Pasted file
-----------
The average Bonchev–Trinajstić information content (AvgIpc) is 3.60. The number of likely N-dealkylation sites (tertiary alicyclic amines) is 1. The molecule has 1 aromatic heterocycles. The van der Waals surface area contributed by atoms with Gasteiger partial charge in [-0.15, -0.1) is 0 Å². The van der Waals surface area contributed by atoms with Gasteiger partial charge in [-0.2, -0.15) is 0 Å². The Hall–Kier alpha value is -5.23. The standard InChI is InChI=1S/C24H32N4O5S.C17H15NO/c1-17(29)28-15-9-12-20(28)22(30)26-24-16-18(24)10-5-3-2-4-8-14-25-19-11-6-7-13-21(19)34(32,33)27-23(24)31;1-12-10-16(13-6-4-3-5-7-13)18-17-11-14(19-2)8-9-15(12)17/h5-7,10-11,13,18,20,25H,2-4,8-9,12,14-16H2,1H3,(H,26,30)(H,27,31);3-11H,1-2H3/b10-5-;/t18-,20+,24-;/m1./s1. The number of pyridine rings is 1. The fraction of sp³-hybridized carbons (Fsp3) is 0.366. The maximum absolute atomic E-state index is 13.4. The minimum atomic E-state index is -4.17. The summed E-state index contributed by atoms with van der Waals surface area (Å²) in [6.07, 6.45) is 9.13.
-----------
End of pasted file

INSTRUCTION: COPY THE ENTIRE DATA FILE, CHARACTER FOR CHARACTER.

The average Bonchev–Trinajstić information content (AvgIpc) is 3.60. The number of likely N-dealkylation sites (tertiary alicyclic amines) is 1. The molecule has 1 aromatic heterocycles. The van der Waals surface area contributed by atoms with Gasteiger partial charge in [-0.15, -0.1) is 0 Å². The van der Waals surface area contributed by atoms with Gasteiger partial charge in [-0.2, -0.15) is 0 Å². The Hall–Kier alpha value is -5.23. The standard InChI is InChI=1S/C24H32N4O5S.C17H15NO/c1-17(29)28-15-9-12-20(28)22(30)26-24-16-18(24)10-5-3-2-4-8-14-25-19-11-6-7-13-21(19)34(32,33)27-23(24)31;1-12-10-16(13-6-4-3-5-7-13)18-17-11-14(19-2)8-9-15(12)17/h5-7,10-11,13,18,20,25H,2-4,8-9,12,14-16H2,1H3,(H,26,30)(H,27,31);3-11H,1-2H3/b10-5-;/t18-,20+,24-;/m1./s1. The number of pyridine rings is 1. The fraction of sp³-hybridized carbons (Fsp3) is 0.366. The maximum absolute atomic E-state index is 13.4. The minimum atomic E-state index is -4.17. The summed E-state index contributed by atoms with van der Waals surface area (Å²) in [6.07, 6.45) is 9.13.